Eyes of the World by Marc Aronson and Marina Budhos

The book I read for my teen book review was Eyes of the World, by Marc Aronson and Marina Budhos. It is a nonfiction book about Robert Capa ( who’s real name is Andre Friedman) and Gerda Taro (who’s real name is Gerta Pohorylle). Both of them are jewish photojournalists, who are most famous for their work in the Spanish Civil War.

Andre was born in Budapest, Hungary. As a child he always faced discrimination for being Jewish. When Andre got older, an anti Semitic dictator had become in charge of Hungary. When Andre had gotten in trouble for participating in illegal leftist protests he was sent to jail. But through a connection between the wife of the police chief and Andre’s mother, Andre was sent free and ended up in Germany. In 1933, when Hitler became chancellor of Germany, Andre fled to Paris, due to Hitler not allowing Jewish people to have jobs. While in Paris, Andre meets Ruth Cerf, who he asks to pose for pictures he can then sell. While there he meets her beautiful friend named Gerta Pohorylle.

Gerta was born in Stuttgart, Germany to a Jewish grocer. She was privileged enough to wear nice clothes, go to a girls school and play tennis. In 1929, when her family moved to Leipzig, she became more involved in politics and joined the socialist workers party. She participated in anti-Nazi activities. When her brothers fled into hiding for distributing anti-Nazi leaflets, Gerta was arrested to pressure the family. After she was released, she left Germany.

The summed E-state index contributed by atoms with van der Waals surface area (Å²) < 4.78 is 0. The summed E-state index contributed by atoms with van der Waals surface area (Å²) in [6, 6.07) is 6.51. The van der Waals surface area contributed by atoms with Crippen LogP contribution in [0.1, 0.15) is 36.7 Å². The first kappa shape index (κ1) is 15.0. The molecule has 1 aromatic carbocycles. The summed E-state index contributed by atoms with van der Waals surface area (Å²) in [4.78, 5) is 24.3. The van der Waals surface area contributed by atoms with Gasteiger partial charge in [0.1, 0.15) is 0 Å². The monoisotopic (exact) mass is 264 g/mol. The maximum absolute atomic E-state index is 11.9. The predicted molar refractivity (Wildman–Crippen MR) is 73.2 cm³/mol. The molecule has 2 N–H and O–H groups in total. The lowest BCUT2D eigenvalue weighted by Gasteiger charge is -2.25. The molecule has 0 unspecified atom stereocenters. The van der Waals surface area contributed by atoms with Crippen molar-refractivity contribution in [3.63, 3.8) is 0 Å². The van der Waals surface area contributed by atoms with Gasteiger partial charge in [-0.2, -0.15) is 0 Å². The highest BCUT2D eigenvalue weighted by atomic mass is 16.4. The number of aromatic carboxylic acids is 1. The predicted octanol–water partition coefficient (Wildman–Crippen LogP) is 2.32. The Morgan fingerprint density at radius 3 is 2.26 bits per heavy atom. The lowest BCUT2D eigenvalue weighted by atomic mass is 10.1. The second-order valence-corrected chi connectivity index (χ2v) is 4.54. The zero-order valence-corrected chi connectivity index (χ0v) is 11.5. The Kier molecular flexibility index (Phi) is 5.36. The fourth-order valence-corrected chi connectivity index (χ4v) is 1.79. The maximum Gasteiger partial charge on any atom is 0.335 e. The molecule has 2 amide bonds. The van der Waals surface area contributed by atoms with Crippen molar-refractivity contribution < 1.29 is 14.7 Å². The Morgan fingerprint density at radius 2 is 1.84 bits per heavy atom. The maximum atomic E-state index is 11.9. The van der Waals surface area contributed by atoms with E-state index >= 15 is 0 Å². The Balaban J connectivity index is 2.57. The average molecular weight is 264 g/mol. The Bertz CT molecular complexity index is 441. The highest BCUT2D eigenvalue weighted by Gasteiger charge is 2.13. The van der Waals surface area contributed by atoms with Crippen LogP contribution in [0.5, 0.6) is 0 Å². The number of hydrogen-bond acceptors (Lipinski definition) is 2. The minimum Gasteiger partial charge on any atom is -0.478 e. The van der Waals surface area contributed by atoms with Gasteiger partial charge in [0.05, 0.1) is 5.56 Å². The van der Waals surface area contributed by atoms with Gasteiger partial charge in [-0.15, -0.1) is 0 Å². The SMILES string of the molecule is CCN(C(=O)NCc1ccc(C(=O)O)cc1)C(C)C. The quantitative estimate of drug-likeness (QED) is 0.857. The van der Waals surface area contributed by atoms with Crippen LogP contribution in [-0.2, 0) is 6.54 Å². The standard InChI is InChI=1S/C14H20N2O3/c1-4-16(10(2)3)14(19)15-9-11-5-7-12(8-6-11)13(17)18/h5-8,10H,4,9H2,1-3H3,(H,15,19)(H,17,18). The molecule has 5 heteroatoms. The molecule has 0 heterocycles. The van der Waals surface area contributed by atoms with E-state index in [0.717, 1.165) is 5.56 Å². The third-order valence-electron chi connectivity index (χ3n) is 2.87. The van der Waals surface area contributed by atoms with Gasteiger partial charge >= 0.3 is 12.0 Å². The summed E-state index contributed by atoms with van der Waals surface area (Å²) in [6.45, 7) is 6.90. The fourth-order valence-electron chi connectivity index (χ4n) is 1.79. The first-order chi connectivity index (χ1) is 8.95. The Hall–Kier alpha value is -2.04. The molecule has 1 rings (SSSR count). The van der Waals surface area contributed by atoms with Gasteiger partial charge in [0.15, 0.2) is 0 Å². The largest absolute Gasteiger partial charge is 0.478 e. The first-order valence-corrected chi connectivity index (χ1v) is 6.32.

Soon after meeting, Andre and Gerta fall in love, and they both get jobs. Gerta helps distribute photographs to newspapers and magazines, and Andre takes the photographs and sells them to Gerta’s boss. To get more photography jobs, Gerta pretends she is selling photos of Robert Capa, which becomes Andre’s new name. Gerta also changes her name to Gerda Taro.

At the time Europe was debating whether to be fascist or communist. The great depression across the world lowered everyone’s trust in capitalism. In Spain, the Communist government was being threatened by fascist rebels, led by Francisco Franco.

In Spain, Capa and Taro made a name for themselves. They witnessed the bombings in Madrid, the flow of refugees, soldiers being shot in battlefield, the battle in Malaga. They both leaned towards the communist side and didn’t hope for Franco to win. But in the end, Franco won. They became famous for their photos not just showing war but showing the effects the war had on normal people. Capa became famous for a particular picture called the fallen soldier. Along the way, they met another photographer named Chim, who also had many famous photos.

Out of 10 I rate this book a solid 8. Although it was good and taught me a lot, it would sometimes be kind of dull and not as engaging as other parts. I would recommend it it my friends who like history and are intrigued by the Spanish Civil War.Submitted by N. A. 

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